Dealing with Doctors and Therapists
This section provides valuable information about how the interaction with your doctor and therapists affects your ICBC claim. Overall you need to involve them early and often in your injury claim. Also, you will learn how doctors and therapists try to trick you into having an exaggerated claim.
When your motor vehicle is involved in an accident and suffers damage, whether you are at fault or not, dealing with ICBC for the repairs or write-off value is sometimes a difficult process. The following sections provide some helpful input into the process.
Unfortunately, ICBC has the absolute say as to whether your vehicle will be repaired or written off when the vehicle is involved in an accident. When the vehicle suffers significant damage, the owner of the vehicle usually would rather have the vehicle written-off than repaired because often, once your vehicle has been extensively repaired it is not worth as much as if it was not involved in the accident. Also, extensive repairs are seldom perfect, so your vehicle will likely not be back to its pre-accident state following the repairs.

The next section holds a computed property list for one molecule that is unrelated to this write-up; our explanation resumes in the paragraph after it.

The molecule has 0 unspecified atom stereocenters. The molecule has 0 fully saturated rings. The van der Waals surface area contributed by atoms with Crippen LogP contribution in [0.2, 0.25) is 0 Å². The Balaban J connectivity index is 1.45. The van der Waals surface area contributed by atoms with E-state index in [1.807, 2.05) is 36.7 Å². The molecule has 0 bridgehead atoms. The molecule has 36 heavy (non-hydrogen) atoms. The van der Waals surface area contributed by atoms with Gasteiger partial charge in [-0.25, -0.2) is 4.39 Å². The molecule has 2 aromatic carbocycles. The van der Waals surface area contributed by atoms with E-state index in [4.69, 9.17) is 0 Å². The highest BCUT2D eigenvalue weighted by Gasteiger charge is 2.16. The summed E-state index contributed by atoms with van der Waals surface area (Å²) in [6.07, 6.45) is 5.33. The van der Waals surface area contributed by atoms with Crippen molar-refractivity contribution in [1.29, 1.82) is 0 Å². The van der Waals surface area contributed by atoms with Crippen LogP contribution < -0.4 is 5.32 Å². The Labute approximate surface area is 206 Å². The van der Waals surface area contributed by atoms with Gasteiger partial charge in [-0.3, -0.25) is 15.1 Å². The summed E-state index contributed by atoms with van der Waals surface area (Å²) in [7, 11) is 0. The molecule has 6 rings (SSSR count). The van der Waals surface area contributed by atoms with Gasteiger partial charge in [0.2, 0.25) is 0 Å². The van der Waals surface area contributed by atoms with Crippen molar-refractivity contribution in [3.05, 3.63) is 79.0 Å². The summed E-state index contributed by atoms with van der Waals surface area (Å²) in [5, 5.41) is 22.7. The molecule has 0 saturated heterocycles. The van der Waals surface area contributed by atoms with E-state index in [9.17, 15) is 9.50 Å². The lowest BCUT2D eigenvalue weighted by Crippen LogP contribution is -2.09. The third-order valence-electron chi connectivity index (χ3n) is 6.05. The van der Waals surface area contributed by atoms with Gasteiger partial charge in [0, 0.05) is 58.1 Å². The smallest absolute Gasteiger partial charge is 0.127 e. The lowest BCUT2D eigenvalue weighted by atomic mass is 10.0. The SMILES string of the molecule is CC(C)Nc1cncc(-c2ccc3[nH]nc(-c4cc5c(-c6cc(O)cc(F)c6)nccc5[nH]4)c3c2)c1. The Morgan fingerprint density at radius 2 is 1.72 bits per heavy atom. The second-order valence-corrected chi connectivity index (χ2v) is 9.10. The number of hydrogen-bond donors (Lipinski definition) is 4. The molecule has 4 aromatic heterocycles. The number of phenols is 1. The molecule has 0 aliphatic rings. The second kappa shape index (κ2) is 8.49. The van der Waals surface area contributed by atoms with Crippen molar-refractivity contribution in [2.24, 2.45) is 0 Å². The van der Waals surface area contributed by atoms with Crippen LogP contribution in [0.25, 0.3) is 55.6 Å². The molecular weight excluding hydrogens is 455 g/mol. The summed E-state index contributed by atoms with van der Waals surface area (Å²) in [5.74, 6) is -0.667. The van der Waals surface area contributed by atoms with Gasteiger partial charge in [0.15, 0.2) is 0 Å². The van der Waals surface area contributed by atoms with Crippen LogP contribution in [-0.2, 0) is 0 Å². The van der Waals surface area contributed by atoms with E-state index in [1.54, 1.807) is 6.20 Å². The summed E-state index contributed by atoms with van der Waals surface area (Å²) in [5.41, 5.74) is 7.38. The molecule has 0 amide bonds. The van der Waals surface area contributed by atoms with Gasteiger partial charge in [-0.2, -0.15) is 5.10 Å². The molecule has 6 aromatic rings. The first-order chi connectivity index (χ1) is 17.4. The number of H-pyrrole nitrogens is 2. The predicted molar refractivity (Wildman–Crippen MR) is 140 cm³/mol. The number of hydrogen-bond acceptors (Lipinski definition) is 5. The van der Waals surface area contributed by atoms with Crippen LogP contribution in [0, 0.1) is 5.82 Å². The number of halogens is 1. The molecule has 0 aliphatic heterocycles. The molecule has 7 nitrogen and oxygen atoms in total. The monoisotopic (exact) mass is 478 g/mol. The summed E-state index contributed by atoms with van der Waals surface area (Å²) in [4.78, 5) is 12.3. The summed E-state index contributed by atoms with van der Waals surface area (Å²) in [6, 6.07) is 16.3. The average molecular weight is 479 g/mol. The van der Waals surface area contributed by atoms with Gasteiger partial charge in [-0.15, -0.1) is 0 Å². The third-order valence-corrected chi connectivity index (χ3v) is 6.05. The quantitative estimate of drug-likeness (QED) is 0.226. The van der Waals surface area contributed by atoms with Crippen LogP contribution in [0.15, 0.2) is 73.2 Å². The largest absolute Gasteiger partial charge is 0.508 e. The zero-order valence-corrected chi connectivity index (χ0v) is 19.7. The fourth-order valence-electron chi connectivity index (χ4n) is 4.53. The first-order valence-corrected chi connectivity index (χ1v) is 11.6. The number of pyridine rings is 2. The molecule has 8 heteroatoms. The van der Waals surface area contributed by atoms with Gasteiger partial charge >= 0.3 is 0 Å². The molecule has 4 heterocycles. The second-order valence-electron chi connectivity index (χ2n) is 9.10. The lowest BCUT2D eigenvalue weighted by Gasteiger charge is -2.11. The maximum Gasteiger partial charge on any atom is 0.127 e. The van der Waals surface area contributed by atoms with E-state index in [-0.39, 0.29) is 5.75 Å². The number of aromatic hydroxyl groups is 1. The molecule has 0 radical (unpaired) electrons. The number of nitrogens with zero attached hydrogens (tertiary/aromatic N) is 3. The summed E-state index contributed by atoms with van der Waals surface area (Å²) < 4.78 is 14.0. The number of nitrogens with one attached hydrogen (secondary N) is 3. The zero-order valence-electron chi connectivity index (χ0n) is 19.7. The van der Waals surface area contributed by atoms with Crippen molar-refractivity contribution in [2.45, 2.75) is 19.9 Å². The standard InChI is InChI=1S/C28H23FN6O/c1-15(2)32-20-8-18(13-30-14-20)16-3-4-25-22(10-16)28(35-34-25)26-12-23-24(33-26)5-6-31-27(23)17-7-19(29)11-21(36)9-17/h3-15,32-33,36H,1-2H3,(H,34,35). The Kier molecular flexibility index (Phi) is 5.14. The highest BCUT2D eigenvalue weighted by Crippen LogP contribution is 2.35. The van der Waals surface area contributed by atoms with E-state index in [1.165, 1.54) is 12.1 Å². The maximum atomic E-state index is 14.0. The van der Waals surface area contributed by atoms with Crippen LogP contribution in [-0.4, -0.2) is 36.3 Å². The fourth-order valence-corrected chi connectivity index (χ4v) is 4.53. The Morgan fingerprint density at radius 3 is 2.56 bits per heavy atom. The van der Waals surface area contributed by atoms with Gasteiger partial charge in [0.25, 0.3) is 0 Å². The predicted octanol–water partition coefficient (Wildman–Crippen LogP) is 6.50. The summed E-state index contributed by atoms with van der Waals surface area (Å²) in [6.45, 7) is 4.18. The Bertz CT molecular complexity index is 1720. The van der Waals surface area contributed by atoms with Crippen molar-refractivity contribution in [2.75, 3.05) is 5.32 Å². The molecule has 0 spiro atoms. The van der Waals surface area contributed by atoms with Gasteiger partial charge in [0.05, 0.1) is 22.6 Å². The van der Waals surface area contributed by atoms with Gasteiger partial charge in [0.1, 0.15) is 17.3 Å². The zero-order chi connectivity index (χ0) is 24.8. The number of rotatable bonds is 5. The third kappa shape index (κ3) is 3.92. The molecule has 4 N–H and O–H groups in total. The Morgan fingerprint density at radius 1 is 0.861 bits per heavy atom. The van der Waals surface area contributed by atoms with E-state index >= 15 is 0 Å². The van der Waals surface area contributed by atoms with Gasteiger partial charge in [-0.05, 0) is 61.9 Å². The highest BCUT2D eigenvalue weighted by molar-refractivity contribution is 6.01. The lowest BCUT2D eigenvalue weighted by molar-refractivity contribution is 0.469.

Simply put, ICBC will take the cheapest method possible to address the vehicle damage issue even if it has a negative effect on you. That is why you often see ICBC repairing vehicles for tens of thousands of dollars when they could simply write-off your vehicle for a few thousand dollars more.
ICBC only must repair your vehicle when you have collision coverage and/or where the other party is responsible for the accident. If you are the at-fault party and did not buy collision coverage, ICBC will not repair your vehicle.